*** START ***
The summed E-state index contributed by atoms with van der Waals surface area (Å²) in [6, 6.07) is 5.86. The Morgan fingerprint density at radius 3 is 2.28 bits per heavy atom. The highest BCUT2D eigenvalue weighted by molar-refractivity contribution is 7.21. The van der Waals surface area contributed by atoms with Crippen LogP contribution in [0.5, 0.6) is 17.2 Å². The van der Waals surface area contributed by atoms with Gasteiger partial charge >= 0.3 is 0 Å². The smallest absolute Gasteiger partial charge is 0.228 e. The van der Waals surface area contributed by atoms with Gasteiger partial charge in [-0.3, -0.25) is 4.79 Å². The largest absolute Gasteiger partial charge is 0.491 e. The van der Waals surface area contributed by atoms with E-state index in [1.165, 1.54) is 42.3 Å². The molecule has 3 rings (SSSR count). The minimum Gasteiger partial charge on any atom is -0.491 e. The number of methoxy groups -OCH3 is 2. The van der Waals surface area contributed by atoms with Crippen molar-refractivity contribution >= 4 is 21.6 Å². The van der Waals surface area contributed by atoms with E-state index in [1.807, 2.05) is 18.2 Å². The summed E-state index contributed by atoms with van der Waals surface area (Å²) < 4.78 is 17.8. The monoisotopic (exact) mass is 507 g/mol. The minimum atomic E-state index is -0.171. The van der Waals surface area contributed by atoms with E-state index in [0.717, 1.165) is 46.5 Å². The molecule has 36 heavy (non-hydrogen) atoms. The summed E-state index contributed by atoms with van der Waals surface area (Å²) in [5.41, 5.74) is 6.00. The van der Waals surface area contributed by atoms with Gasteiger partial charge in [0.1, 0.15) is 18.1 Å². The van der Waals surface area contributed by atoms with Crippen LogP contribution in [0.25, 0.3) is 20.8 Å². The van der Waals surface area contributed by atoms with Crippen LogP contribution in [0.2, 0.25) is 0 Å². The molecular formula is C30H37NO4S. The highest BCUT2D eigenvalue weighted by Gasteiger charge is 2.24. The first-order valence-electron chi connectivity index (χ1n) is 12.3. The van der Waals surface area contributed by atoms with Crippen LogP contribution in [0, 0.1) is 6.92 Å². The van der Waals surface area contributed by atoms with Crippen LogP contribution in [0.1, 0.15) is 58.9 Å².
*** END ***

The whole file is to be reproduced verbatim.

The summed E-state index contributed by atoms with van der Waals surface area (Å²) in [6, 6.07) is 5.86. The Morgan fingerprint density at radius 3 is 2.28 bits per heavy atom. The highest BCUT2D eigenvalue weighted by molar-refractivity contribution is 7.21. The van der Waals surface area contributed by atoms with Crippen LogP contribution in [0.5, 0.6) is 17.2 Å². The van der Waals surface area contributed by atoms with Gasteiger partial charge >= 0.3 is 0 Å². The smallest absolute Gasteiger partial charge is 0.228 e. The van der Waals surface area contributed by atoms with Gasteiger partial charge in [-0.3, -0.25) is 4.79 Å². The largest absolute Gasteiger partial charge is 0.491 e. The van der Waals surface area contributed by atoms with E-state index in [1.165, 1.54) is 42.3 Å². The molecule has 3 rings (SSSR count). The minimum Gasteiger partial charge on any atom is -0.491 e. The number of methoxy groups -OCH3 is 2. The van der Waals surface area contributed by atoms with Crippen molar-refractivity contribution >= 4 is 21.6 Å². The van der Waals surface area contributed by atoms with E-state index in [1.807, 2.05) is 18.2 Å². The summed E-state index contributed by atoms with van der Waals surface area (Å²) < 4.78 is 17.8. The monoisotopic (exact) mass is 507 g/mol. The minimum atomic E-state index is -0.171. The van der Waals surface area contributed by atoms with E-state index in [0.717, 1.165) is 46.5 Å². The molecule has 36 heavy (non-hydrogen) atoms. The summed E-state index contributed by atoms with van der Waals surface area (Å²) in [5.41, 5.74) is 6.00. The van der Waals surface area contributed by atoms with Gasteiger partial charge in [0.1, 0.15) is 18.1 Å². The van der Waals surface area contributed by atoms with Crippen LogP contribution in [0.25, 0.3) is 20.8 Å². The van der Waals surface area contributed by atoms with Crippen LogP contribution in [0.2, 0.25) is 0 Å². The molecular formula is C30H37NO4S. The highest BCUT2D eigenvalue weighted by Gasteiger charge is 2.24. The first-order valence-electron chi connectivity index (χ1n) is 12.3. The van der Waals surface area contributed by atoms with Crippen LogP contribution in [0, 0.1) is 6.92 Å². The van der Waals surface area contributed by atoms with Crippen LogP contribution in [0.1, 0.15) is 58.9 Å².